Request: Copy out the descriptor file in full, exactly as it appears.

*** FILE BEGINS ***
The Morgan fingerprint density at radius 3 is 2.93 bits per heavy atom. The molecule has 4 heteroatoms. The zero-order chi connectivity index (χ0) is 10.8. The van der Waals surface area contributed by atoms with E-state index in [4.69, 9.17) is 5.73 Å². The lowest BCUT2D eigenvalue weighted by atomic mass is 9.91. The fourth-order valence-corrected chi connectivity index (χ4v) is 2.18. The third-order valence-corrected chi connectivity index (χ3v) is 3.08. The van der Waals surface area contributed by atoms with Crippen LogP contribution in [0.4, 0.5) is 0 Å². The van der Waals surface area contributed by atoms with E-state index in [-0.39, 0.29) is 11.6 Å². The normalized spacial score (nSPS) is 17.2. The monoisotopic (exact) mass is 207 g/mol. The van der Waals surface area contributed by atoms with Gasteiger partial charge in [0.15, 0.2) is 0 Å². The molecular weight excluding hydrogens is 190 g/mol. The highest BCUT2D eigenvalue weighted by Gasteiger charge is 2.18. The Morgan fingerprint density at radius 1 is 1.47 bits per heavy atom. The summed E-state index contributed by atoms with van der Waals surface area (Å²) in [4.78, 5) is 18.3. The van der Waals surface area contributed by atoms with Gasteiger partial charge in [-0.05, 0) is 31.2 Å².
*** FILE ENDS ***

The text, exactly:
The Morgan fingerprint density at radius 3 is 2.93 bits per heavy atom. The molecule has 4 heteroatoms. The zero-order chi connectivity index (χ0) is 10.8. The van der Waals surface area contributed by atoms with E-state index in [4.69, 9.17) is 5.73 Å². The lowest BCUT2D eigenvalue weighted by atomic mass is 9.91. The fourth-order valence-corrected chi connectivity index (χ4v) is 2.18. The third-order valence-corrected chi connectivity index (χ3v) is 3.08. The van der Waals surface area contributed by atoms with Crippen LogP contribution in [0.4, 0.5) is 0 Å². The van der Waals surface area contributed by atoms with E-state index in [-0.39, 0.29) is 11.6 Å². The normalized spacial score (nSPS) is 17.2. The monoisotopic (exact) mass is 207 g/mol. The van der Waals surface area contributed by atoms with Gasteiger partial charge in [0.15, 0.2) is 0 Å². The molecular weight excluding hydrogens is 190 g/mol. The highest BCUT2D eigenvalue weighted by Gasteiger charge is 2.18. The Morgan fingerprint density at radius 1 is 1.47 bits per heavy atom. The summed E-state index contributed by atoms with van der Waals surface area (Å²) in [4.78, 5) is 18.3. The van der Waals surface area contributed by atoms with Gasteiger partial charge in [-0.05, 0) is 31.2 Å².